Rep. Jon Mica, R-Winter Park, has introduced the “Clean Water for Cooperative Federalism Act of 2011″ (.pdf), a bill that aims to “amend the Federal Water Pollution Control Act to preserve the authority of each State to make determinations relating to the State’s water quality standards, and for other purposes.” In other words, Mica’s bill would rewrite the Clean Water Act — removing the EPA’s authority to object to state-approved permits and revise state water quality standards.
The bill would also limit the agency’s authority to veto dredge-and-fill permits, which some conservationists argue could be a threat to public health.
Among its provisions, the bill would remove the EPA’s authority to object to state-approved permits under the National Pollutant Discharge Elimination System, which was put in place to manage discharges of pollutants into waterways. The EPA would also lose the ability to revise state water quality standards, and especially controversial measures considering the agency’s much-touted numeric nutrient criteria, a set of standards that aim to enhance pollution regulations in Florida waterways. The criteria are revered by environmentalists and abhorred by state lawmakers and industry heads who’d prefer not to increase costs simply for the sake of the environment.
Stacey Detweiler, a government relations representative for the conservation group American Rivers, writes that the bill “turns the Clean Water Act on its head by removing important checks on state programs” in a blog post published on the organization’s website.
Katherine Baer, senior director of the clean water program for American Rivers, says the bill amounts to nothing short of an assault on clean water. “It’s an attempt to turn the clock back to the days before the Clean Water Act when clean water protections were simply a patchwork of rules,” says Baer.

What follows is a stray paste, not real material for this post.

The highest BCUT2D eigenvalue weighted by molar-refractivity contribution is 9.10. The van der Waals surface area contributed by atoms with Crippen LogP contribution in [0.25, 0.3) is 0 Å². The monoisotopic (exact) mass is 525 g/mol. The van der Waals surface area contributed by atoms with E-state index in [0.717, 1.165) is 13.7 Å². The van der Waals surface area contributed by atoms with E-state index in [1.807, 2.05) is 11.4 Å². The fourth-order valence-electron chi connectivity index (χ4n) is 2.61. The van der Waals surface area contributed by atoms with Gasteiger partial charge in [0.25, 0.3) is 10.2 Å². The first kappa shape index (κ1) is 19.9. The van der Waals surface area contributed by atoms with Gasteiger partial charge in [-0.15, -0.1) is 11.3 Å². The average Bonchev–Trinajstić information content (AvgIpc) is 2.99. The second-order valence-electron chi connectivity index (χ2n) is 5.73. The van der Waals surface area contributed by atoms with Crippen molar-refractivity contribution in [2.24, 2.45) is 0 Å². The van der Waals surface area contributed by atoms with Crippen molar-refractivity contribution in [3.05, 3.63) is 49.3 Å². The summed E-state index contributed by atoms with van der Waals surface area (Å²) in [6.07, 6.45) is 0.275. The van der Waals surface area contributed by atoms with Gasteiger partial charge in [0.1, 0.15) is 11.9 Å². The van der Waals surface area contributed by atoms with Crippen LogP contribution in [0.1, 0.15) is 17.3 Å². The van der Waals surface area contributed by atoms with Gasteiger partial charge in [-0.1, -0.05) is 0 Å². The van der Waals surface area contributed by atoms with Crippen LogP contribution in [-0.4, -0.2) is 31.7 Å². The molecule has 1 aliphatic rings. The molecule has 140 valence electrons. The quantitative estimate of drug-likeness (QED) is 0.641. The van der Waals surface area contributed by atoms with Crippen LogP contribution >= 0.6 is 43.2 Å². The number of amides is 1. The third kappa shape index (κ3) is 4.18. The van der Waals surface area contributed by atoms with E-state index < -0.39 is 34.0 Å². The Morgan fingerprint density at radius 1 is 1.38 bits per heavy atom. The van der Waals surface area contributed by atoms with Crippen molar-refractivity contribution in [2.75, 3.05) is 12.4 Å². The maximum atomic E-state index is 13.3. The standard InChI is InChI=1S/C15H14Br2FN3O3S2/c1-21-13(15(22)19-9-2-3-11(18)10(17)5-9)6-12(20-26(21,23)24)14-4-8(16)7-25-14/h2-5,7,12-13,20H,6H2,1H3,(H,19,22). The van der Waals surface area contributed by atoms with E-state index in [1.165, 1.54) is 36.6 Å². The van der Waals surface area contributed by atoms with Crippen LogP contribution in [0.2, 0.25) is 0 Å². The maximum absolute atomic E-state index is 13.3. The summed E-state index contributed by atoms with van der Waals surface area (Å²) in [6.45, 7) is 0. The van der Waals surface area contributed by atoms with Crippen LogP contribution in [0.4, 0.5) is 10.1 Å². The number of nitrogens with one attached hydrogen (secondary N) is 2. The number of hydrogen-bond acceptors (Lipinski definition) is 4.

Baer says that the bill aims to switch the balance between the state and the feds. “The federal Clean Water Act was carefully crafted to give the states the lead … but if they don’t, the EPA can step in,” she says.
Florida’s controversial nutrient criteria, for example, are nothing new — and certainly no surprise to the state Department of Environmental Protection, as many lawmakers and industry heads have argued. “Florida has had eleven years on those criteria. … They’ve certainly had time to work on creating efficient standards, and they haven’t. So the federal government should be able to.”
According to Baer, one of the most concerning portions of Mica’s bill is the attempt to render the EPA’s authority to veto certain projects moot. She argues that the decision could lead to an adverse impact on public health, as the EPA only uses its veto power in extreme cases, to halt projects that could cause significant danger. In fact, says Baer, the EPA has only vetoed such permits on 13 occasions.
“Could this bill render certain EPA decisions or regulations moot? That’s not known yet,” says Baer. “But the EPA uses its authority in a very useful way. … This would turn back the clock.”